Winner of a 2008 Graduate Student Scholarship for her dissertation, "Clarifying the Career Decisions of Mothers and Identifying Organizational Strategies to Retain Mothers," at George Mason University.
 

“In broad terms, my research explores the challenges women and mothers encounter when attempting to advance in the workplace. This scholarship was a kick-start to conducting this research... Furthermore, the graduate student scholarship inspired confidence in the quality of my research ideas, and motivation to pursue other large forms of funding to advance my program of research.” -Whitney Botsford
 

Whitney is planning to earn her Ph.D. from George Mason University in 2009.

On winning the scholarship, Whitney said: “I must say, the first time I truly reflected upon receiving this award was actually during the Plenary session at SIOP. Although a small award relative to the accomplishments of individuals in the room, it was a special moment to be honored among the SIOP community. Post SIOP, the scholarship provided me tangible support to pursue the first part of my dissertation research, a qualitative study exploring the experiences of new mothers at work.”

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Marissa Edwards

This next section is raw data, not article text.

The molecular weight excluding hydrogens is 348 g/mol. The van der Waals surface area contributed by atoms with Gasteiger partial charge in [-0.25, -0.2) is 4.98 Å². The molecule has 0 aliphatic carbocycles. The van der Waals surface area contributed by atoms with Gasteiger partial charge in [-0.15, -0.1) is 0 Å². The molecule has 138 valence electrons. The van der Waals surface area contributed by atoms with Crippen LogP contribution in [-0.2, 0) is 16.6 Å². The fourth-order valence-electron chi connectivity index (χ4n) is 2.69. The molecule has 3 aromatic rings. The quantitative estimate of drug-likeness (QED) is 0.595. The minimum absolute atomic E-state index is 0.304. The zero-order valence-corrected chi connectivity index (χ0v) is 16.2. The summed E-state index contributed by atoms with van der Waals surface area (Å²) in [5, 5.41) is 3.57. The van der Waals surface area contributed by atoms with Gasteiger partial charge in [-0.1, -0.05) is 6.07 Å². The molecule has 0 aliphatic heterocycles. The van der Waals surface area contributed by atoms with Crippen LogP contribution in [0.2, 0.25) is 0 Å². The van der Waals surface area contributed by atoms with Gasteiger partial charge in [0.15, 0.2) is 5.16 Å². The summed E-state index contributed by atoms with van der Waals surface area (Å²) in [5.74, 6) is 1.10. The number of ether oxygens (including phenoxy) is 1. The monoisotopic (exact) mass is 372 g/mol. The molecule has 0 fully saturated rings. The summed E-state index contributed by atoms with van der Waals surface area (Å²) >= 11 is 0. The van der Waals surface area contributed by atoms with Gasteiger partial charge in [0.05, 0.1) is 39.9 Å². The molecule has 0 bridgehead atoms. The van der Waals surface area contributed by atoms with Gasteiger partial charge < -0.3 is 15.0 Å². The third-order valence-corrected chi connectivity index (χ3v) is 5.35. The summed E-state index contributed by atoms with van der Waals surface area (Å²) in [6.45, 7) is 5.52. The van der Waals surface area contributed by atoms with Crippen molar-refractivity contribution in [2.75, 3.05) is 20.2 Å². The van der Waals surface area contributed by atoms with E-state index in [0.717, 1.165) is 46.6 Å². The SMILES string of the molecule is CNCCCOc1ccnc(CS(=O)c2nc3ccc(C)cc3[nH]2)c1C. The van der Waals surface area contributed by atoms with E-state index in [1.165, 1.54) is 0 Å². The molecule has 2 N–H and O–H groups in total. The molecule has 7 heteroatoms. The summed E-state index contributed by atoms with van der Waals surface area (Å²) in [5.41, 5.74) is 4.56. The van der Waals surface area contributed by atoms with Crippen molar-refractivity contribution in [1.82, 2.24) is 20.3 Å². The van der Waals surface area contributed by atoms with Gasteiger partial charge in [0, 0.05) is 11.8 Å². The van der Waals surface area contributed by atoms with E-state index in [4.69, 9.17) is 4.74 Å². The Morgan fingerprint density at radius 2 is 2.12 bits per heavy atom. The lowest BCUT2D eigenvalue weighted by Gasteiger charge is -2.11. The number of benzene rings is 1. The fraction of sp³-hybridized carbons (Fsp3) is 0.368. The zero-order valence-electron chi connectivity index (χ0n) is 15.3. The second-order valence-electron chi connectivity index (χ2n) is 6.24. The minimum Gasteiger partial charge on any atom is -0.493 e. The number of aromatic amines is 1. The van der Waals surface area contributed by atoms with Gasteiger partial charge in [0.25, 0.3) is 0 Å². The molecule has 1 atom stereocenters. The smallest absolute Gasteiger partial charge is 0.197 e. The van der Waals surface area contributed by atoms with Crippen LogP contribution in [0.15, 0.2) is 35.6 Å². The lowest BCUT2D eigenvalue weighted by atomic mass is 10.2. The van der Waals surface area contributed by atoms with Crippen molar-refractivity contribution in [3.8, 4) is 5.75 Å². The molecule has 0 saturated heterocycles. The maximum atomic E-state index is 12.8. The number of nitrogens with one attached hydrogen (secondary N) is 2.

Winner of a 2007 Graduate Student Scholarship for her dissertation, "Role of Emotions and Organizational Climate in Employees’ Decision to Report or Remain Silent About Serious Wrongdoing,” at the University of Queensland.Marissa’s research considers the nature of employees’ decision-making following observed or experienced wrongdoing.

“The scholarship has allowed me to conduct in-depth, semi-structured interviews with employees who witnessed or experienced a wide range of adverse events, including bullying, discrimination, sexual harassment, patient abuse and medical malpractice ….My research will make significant theoretical contributions to our understanding of the psychological processes underlying decision-making in the context of wrongdoing, particularly the role of emotions and appraisal.”

-Marissa Edwards

Marissa is planning to earn a Ph.D. in management from the University of Queensland in 2009.

Marissa said the scholarship has helped her finish her dissertation, which has had very interesting results for the I-O community: